Tuesday, September 18, 2012

Rosy's scrawled book recommendation: Dying Bites by D D Barant

Dying Bites
D D Barant

Her job description is the “tracking and apprehension of mentally-fractured killers.” What this really means in FBI profiler Jace Valchek’s brave new world—one in which only one percent of the population is human—is that a woman’s work is never done. And real is getting stranger every day.
Jace has been ripped from her reality by David Cassius, the vampire head of the NSA. He knows that she’s the best there in the business, and David needs her help in solving a series of gruesome murders of vampires and werewolves. David’s world—one that also includes lycanthropes and golems—is one with little knowledge of mental illness. An insane serial killer is a threat the NSA has no experience with. But Jace does. Stranded in a reality where Bela Lugosi is a bigger box office draw than Bruce Willis and every full moon is Mardi Gras, Jace must now hunt down a fellow human before he brings the entire planet to the brink of madness. Or she may never see her own world again.

St. Martin's Paperbacks


Rosy's scrawlings on Dying Bites
Ever wonder why worlds that contain vampires and werewolves aren't completely overrun by  the creatures? Ever think it was a tad illogical that they hadn't taken over the world and become the dominant species? And I don't mean on the food chain but rather in numbers. Sometimes I get thinking on these things when reading a fantasy or horror story and it appears I'm not the only one. In Dying Bites you get to see just what a world populated by these creatures would be like. And when you're reading this book you get to ponder the most important question: which would you want to be? Vampire or werewolf?
The world of Dying Bites is bright and colourful so don't take the cover illustration too much to heart. In fact, very little on the cover represents what you're going to find within the pages. What I found was a vibrant world where baby were's run about hunting rabbits, golems are protesting for equal rights and dogs sometimes turn into dopey but lovable humans (I can't remember when in the series the dog is introduced but he captured my heart immediately along with the Jace's golem partner). You also find all the cultural references jumbled up and the standard behaviour patterns of the populous altered dramatically due to the populous now being made up of three major groups: the werewolves, the vampires and the golems. (No, you can't choose to be a golem unless you want to be dead first, if that's doable.)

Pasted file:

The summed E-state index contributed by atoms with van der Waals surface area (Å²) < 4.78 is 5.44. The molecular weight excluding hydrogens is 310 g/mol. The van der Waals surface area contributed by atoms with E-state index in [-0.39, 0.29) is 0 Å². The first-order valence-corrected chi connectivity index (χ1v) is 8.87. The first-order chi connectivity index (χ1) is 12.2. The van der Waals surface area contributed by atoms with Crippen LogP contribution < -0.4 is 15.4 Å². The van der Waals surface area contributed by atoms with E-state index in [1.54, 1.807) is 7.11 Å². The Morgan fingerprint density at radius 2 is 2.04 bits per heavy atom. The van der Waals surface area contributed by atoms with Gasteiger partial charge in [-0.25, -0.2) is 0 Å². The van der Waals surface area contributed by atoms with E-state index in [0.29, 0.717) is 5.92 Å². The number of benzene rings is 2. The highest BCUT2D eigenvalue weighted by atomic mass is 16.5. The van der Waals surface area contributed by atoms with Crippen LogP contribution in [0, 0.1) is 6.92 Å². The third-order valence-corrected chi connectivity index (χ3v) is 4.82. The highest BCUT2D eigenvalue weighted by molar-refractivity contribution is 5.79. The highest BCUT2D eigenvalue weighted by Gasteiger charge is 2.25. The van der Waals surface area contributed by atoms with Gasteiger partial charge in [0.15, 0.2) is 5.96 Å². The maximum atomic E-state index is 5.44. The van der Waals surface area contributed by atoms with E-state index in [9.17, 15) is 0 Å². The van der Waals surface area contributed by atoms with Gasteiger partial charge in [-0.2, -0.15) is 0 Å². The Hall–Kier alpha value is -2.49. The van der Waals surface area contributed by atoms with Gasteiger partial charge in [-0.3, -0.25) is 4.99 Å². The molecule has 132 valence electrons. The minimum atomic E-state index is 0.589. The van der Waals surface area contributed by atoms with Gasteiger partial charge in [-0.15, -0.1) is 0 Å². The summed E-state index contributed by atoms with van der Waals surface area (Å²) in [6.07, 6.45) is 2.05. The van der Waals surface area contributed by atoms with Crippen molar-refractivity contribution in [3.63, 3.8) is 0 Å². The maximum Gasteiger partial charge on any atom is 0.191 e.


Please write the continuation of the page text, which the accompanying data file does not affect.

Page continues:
This book was purely and simply fun. It is well written, well edited and has a lot to say for it as an addition to the urban fantasy genre. But when you read it all you'll really care about is how fun the story is and this book will take you for a rollicking ride. The books that follow are just as enjoyable too so you could spend a week in an odd version of our world, pondering how you yourself would survive if you were in the same situation as Jace.
It has to be said that this book and those that follow focus on the case and action before things like world construction and the dash of romance. This keeps the book fast paced and suspenseful, with a distinct lack of over-the-top sex scenes to bog down the story. Who would focus on romance as soon as they've been thrown into a new world anyway? This might turn away a few of those who only like their urban fantasy as urban fantasy romance or paranormal romance but whoever does turn away would be missing out on the gentle (well, not always gentle) and thoughtful relationships within the book.

I'd recommend this book to: anyone interested in urban fantasy stories where the world is chock full of creatures who live out in the open and anyone who's never run across golems before. The book will likely appeal to female readers more than male as the protagonist is female but I'd recommend it to anyone who's an urban fantasy enthusiast as the story isn't overly focused on love, relationships or sex from the female perspective.

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